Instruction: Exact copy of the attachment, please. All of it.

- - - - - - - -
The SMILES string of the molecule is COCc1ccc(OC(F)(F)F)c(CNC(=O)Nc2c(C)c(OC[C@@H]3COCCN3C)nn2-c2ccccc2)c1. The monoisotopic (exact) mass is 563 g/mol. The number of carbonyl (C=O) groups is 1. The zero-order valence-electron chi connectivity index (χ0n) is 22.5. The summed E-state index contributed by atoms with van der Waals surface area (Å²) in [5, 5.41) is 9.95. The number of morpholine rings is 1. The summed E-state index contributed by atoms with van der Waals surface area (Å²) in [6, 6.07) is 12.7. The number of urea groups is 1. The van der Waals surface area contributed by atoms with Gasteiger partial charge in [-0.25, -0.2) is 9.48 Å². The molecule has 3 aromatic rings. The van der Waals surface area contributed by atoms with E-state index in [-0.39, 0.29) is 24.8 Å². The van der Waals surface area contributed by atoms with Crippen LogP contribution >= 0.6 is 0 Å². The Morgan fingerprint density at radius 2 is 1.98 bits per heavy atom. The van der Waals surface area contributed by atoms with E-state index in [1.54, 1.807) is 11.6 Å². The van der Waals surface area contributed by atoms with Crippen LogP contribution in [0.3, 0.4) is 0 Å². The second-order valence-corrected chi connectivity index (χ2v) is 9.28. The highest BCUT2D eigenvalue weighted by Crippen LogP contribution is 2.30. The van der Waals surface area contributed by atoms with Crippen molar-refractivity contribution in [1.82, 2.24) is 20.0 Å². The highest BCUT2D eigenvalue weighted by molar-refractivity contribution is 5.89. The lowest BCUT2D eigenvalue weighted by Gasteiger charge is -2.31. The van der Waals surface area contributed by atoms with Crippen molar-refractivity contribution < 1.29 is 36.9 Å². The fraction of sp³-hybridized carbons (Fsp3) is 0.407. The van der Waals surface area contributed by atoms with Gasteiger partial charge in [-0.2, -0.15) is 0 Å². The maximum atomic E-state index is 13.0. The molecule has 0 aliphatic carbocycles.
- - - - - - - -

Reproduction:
The SMILES string of the molecule is COCc1ccc(OC(F)(F)F)c(CNC(=O)Nc2c(C)c(OC[C@@H]3COCCN3C)nn2-c2ccccc2)c1. The monoisotopic (exact) mass is 563 g/mol. The number of carbonyl (C=O) groups is 1. The zero-order valence-electron chi connectivity index (χ0n) is 22.5. The summed E-state index contributed by atoms with van der Waals surface area (Å²) in [5, 5.41) is 9.95. The number of morpholine rings is 1. The summed E-state index contributed by atoms with van der Waals surface area (Å²) in [6, 6.07) is 12.7. The number of urea groups is 1. The van der Waals surface area contributed by atoms with Gasteiger partial charge in [-0.25, -0.2) is 9.48 Å². The molecule has 3 aromatic rings. The van der Waals surface area contributed by atoms with E-state index in [-0.39, 0.29) is 24.8 Å². The van der Waals surface area contributed by atoms with Crippen LogP contribution >= 0.6 is 0 Å². The Morgan fingerprint density at radius 2 is 1.98 bits per heavy atom. The van der Waals surface area contributed by atoms with E-state index in [1.54, 1.807) is 11.6 Å². The van der Waals surface area contributed by atoms with Crippen LogP contribution in [0.3, 0.4) is 0 Å². The second-order valence-corrected chi connectivity index (χ2v) is 9.28. The highest BCUT2D eigenvalue weighted by Crippen LogP contribution is 2.30. The van der Waals surface area contributed by atoms with Crippen molar-refractivity contribution in [1.82, 2.24) is 20.0 Å². The highest BCUT2D eigenvalue weighted by molar-refractivity contribution is 5.89. The lowest BCUT2D eigenvalue weighted by Gasteiger charge is -2.31. The van der Waals surface area contributed by atoms with Crippen molar-refractivity contribution < 1.29 is 36.9 Å². The fraction of sp³-hybridized carbons (Fsp3) is 0.407. The van der Waals surface area contributed by atoms with Gasteiger partial charge in [-0.2, -0.15) is 0 Å². The maximum atomic E-state index is 13.0. The molecule has 0 aliphatic carbocycles.